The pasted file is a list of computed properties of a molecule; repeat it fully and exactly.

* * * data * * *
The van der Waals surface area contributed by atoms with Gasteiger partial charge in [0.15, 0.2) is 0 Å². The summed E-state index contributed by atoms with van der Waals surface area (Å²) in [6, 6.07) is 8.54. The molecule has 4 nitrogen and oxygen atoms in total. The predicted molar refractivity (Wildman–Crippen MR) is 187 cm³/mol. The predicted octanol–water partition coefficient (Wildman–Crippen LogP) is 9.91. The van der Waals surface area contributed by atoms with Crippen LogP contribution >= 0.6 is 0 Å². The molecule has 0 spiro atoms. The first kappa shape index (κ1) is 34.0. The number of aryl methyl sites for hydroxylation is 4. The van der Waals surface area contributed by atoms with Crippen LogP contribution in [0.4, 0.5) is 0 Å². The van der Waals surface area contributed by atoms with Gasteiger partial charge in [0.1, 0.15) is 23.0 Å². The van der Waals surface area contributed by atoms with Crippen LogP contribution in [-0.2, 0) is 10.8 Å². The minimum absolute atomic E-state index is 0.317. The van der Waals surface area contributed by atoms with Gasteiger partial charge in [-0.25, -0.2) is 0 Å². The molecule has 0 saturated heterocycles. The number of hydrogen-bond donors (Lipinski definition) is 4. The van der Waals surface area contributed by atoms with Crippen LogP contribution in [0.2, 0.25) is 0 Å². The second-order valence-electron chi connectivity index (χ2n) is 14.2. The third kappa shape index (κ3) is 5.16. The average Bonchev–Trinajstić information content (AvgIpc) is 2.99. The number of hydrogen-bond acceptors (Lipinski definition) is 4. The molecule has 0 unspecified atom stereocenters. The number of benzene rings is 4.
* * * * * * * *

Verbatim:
The van der Waals surface area contributed by atoms with Gasteiger partial charge in [0.15, 0.2) is 0 Å². The summed E-state index contributed by atoms with van der Waals surface area (Å²) in [6, 6.07) is 8.54. The molecule has 4 nitrogen and oxygen atoms in total. The predicted molar refractivity (Wildman–Crippen MR) is 187 cm³/mol. The predicted octanol–water partition coefficient (Wildman–Crippen LogP) is 9.91. The van der Waals surface area contributed by atoms with Crippen LogP contribution >= 0.6 is 0 Å². The molecule has 0 spiro atoms. The first kappa shape index (κ1) is 34.0. The number of aryl methyl sites for hydroxylation is 4. The van der Waals surface area contributed by atoms with Crippen LogP contribution in [0.4, 0.5) is 0 Å². The van der Waals surface area contributed by atoms with Gasteiger partial charge in [0.1, 0.15) is 23.0 Å². The van der Waals surface area contributed by atoms with Crippen LogP contribution in [-0.2, 0) is 10.8 Å². The minimum absolute atomic E-state index is 0.317. The van der Waals surface area contributed by atoms with Gasteiger partial charge in [-0.25, -0.2) is 0 Å². The molecule has 0 saturated heterocycles. The number of hydrogen-bond donors (Lipinski definition) is 4. The van der Waals surface area contributed by atoms with Crippen LogP contribution in [0.2, 0.25) is 0 Å². The second-order valence-electron chi connectivity index (χ2n) is 14.2. The third kappa shape index (κ3) is 5.16. The average Bonchev–Trinajstić information content (AvgIpc) is 2.99. The number of hydrogen-bond acceptors (Lipinski definition) is 4. The molecule has 0 unspecified atom stereocenters. The number of benzene rings is 4.